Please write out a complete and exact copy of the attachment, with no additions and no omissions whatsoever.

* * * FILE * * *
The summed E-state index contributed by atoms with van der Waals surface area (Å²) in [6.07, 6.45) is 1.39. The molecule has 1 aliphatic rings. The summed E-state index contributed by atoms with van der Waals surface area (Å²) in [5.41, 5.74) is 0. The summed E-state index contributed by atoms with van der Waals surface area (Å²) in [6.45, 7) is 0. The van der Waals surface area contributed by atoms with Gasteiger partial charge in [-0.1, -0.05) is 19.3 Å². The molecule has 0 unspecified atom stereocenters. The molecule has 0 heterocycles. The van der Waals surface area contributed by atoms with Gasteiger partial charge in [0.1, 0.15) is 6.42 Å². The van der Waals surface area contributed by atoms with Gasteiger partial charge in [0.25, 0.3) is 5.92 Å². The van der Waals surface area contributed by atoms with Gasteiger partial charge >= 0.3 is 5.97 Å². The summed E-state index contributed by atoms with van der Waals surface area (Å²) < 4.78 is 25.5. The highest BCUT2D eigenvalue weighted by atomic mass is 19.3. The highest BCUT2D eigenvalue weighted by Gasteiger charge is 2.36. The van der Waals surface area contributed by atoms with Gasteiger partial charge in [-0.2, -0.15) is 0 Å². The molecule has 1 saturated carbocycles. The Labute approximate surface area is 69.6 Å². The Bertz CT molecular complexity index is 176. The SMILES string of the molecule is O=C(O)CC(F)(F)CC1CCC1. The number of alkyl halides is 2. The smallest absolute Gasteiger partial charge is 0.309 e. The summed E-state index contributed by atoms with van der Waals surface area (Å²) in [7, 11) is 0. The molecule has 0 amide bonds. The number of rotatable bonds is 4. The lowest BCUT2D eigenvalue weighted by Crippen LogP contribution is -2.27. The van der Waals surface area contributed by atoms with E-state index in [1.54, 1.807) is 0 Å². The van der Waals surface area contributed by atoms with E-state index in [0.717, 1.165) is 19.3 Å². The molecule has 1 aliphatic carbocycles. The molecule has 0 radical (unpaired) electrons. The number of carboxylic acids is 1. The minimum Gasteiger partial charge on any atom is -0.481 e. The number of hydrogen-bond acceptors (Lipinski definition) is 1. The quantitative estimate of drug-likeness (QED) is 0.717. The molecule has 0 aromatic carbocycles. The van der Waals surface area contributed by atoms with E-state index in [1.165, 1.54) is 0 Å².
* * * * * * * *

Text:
The summed E-state index contributed by atoms with van der Waals surface area (Å²) in [6.07, 6.45) is 1.39. The molecule has 1 aliphatic rings. The summed E-state index contributed by atoms with van der Waals surface area (Å²) in [5.41, 5.74) is 0. The summed E-state index contributed by atoms with van der Waals surface area (Å²) in [6.45, 7) is 0. The van der Waals surface area contributed by atoms with Gasteiger partial charge in [-0.1, -0.05) is 19.3 Å². The molecule has 0 unspecified atom stereocenters. The molecule has 0 heterocycles. The van der Waals surface area contributed by atoms with Gasteiger partial charge in [0.1, 0.15) is 6.42 Å². The van der Waals surface area contributed by atoms with Gasteiger partial charge in [0.25, 0.3) is 5.92 Å². The van der Waals surface area contributed by atoms with Gasteiger partial charge >= 0.3 is 5.97 Å². The summed E-state index contributed by atoms with van der Waals surface area (Å²) < 4.78 is 25.5. The highest BCUT2D eigenvalue weighted by atomic mass is 19.3. The highest BCUT2D eigenvalue weighted by Gasteiger charge is 2.36. The van der Waals surface area contributed by atoms with Gasteiger partial charge in [-0.2, -0.15) is 0 Å². The molecule has 1 saturated carbocycles. The Labute approximate surface area is 69.6 Å². The Bertz CT molecular complexity index is 176. The SMILES string of the molecule is O=C(O)CC(F)(F)CC1CCC1. The number of alkyl halides is 2. The smallest absolute Gasteiger partial charge is 0.309 e. The summed E-state index contributed by atoms with van der Waals surface area (Å²) in [7, 11) is 0. The molecule has 0 amide bonds. The number of rotatable bonds is 4. The lowest BCUT2D eigenvalue weighted by Crippen LogP contribution is -2.27. The van der Waals surface area contributed by atoms with E-state index in [1.54, 1.807) is 0 Å². The van der Waals surface area contributed by atoms with E-state index in [0.717, 1.165) is 19.3 Å². The molecule has 1 aliphatic carbocycles. The molecule has 0 radical (unpaired) electrons. The number of carboxylic acids is 1. The minimum Gasteiger partial charge on any atom is -0.481 e. The number of hydrogen-bond acceptors (Lipinski definition) is 1. The quantitative estimate of drug-likeness (QED) is 0.717. The molecule has 0 aromatic carbocycles. The van der Waals surface area contributed by atoms with E-state index in [1.165, 1.54) is 0 Å².